And so he has — initially he consolidated power inside his country, propagating a kind of nationalist, populist set of ideas, anti-democratic ideas. He would use the word “conservative.” He would say he’s a man of conservative values, traditional values. That’s the way he would describe it. And in the last decade, he’s now started to export those set of ideas, looking for like-minded leaders in places like Hungary and Italy, and even here in the United States, putting a lot of money into propaganda to propagate those ideas around the world using his vast and – I don’t need to tell you – but he’s invested a lot in his intelligence services, again, in the service of sometimes of propagating those views. And he really does define the liberal West as his enemy today, and therefore he’s pretty engaged in what he considers an ideological struggle with the West.
MICHAEL MORELL: And can you describe him as a person and what’s he like? What’s he like to deal with? What drives him, what motivates him? He paints himself as a great chess master. Is that right? Is he that much of a strategic thinker? Spend a little bit of time talking about Putin, the man.
MICHAEL MCFAUL: Sure. So the first time I met him, he was the deputy mayor for a very charismatic pro-Western leader, Anatoly Sobchak was his name. And I want to be clear, Putin made no impression on me whatsoever. If you’d asked me back in 1991, you know, name 500 people that’ll be the next president to replace President Yeltsin, he would have not made my list. And I think that’s important for people to understand. He was an accidental president chosen by Yeltsin. It wasn’t some populist demand for who he was. And so his views and his ways have changed over the years and decades.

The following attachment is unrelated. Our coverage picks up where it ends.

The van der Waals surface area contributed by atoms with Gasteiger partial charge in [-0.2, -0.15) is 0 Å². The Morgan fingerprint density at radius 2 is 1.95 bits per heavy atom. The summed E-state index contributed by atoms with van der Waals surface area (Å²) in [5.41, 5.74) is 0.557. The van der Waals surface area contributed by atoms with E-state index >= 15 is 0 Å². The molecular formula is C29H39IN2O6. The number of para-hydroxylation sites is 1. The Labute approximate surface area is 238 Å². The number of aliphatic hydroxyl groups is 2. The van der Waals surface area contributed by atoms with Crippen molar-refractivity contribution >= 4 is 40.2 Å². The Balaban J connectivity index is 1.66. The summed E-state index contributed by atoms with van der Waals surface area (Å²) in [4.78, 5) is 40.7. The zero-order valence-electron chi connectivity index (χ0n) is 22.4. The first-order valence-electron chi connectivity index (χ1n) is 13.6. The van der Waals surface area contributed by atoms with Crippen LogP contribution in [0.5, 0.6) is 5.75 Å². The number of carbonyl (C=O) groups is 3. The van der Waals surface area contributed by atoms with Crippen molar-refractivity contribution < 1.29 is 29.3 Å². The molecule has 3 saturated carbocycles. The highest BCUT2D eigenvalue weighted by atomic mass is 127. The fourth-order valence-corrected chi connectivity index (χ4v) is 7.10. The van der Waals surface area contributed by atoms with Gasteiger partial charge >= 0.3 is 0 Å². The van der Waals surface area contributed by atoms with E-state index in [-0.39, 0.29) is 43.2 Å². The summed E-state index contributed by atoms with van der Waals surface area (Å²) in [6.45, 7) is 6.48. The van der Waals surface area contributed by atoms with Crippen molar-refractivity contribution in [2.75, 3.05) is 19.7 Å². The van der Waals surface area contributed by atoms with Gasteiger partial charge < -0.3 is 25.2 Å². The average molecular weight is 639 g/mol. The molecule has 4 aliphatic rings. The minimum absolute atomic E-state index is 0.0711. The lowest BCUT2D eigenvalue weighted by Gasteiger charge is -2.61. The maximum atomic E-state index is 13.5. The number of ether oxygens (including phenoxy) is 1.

But today, I would say a couple of things about his mannerisms. Remember, he’s been in power for over two decades. So he thinks he knows everything. He doesn’t listen even to his closest advisers anymore. They’re all second-tier people compared to him. It kind of reminds me of what I used to read about Stalin. He has no peers inside the country anymore, in his view. So he’s quite arrogant.
And number two, he has that view about the world. The last great leader, in his view, that was a peer to him in the West was Angela Merkel, and now her time is coming to a close. Xi Jinping, he admires. That’s real, and I think we should understand that to be real. There is a kind of affinity there ideologically, and I think on a personal level. But the rest of the world, he doesn’t think he has any peers.
Third, Mike, you’ll appreciate this. He is a well-trained intelligence officer. Remember, he did counterintelligence. So he comes into meetings really well-briefed. And I’ve seen it many times with Secretary of State Clinton, with President Obama, with National Security Adviser Tom Donilon, Secretary Kerry. These are various people have been in meetings with Putin, with where he will try to, you know, get people off their game, say something surprising. He wants to see how they’ll react. He’ll then say, “Oh, I was just kidding.”
At one point, he said to Vice President Biden, the last time they met – they met in Geneva most recently – but the last time before then was in Moscow. I was in that meeting. And when the press break came in, he said, “Oh, Vice President Biden and I just agreed to visa-free travel between our two countries,” and he just wanted to see how Biden would react, right? So he does that kind of stuff.